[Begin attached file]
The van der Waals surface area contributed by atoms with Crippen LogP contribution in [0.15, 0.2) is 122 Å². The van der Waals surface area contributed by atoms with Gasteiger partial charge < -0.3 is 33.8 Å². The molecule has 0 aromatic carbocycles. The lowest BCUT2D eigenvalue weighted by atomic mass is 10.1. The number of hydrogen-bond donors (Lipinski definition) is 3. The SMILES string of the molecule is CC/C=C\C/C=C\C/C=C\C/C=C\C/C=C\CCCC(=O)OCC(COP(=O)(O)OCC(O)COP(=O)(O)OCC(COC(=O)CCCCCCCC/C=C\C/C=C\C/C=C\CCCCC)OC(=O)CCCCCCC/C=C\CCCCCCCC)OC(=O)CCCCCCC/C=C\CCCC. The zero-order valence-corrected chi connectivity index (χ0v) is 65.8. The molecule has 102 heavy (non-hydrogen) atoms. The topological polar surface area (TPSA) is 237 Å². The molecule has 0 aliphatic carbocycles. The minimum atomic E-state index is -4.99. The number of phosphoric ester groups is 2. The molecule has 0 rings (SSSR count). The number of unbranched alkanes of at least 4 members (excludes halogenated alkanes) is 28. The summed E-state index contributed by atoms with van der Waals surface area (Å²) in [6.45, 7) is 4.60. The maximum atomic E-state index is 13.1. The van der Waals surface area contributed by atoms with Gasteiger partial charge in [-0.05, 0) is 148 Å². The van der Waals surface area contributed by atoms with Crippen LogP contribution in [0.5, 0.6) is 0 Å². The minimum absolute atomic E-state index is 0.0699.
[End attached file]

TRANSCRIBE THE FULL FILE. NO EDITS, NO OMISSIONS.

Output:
The van der Waals surface area contributed by atoms with Crippen LogP contribution in [0.15, 0.2) is 122 Å². The van der Waals surface area contributed by atoms with Gasteiger partial charge < -0.3 is 33.8 Å². The molecule has 0 aromatic carbocycles. The lowest BCUT2D eigenvalue weighted by atomic mass is 10.1. The number of hydrogen-bond donors (Lipinski definition) is 3. The SMILES string of the molecule is CC/C=C\C/C=C\C/C=C\C/C=C\C/C=C\CCCC(=O)OCC(COP(=O)(O)OCC(O)COP(=O)(O)OCC(COC(=O)CCCCCCCC/C=C\C/C=C\C/C=C\CCCCC)OC(=O)CCCCCCC/C=C\CCCCCCCC)OC(=O)CCCCCCC/C=C\CCCC. The zero-order valence-corrected chi connectivity index (χ0v) is 65.8. The molecule has 102 heavy (non-hydrogen) atoms. The topological polar surface area (TPSA) is 237 Å². The molecule has 0 aliphatic carbocycles. The minimum atomic E-state index is -4.99. The number of phosphoric ester groups is 2. The molecule has 0 rings (SSSR count). The number of unbranched alkanes of at least 4 members (excludes halogenated alkanes) is 28. The summed E-state index contributed by atoms with van der Waals surface area (Å²) in [6.45, 7) is 4.60. The maximum atomic E-state index is 13.1. The van der Waals surface area contributed by atoms with Gasteiger partial charge in [-0.05, 0) is 148 Å². The van der Waals surface area contributed by atoms with Crippen LogP contribution in [0.5, 0.6) is 0 Å². The minimum absolute atomic E-state index is 0.0699.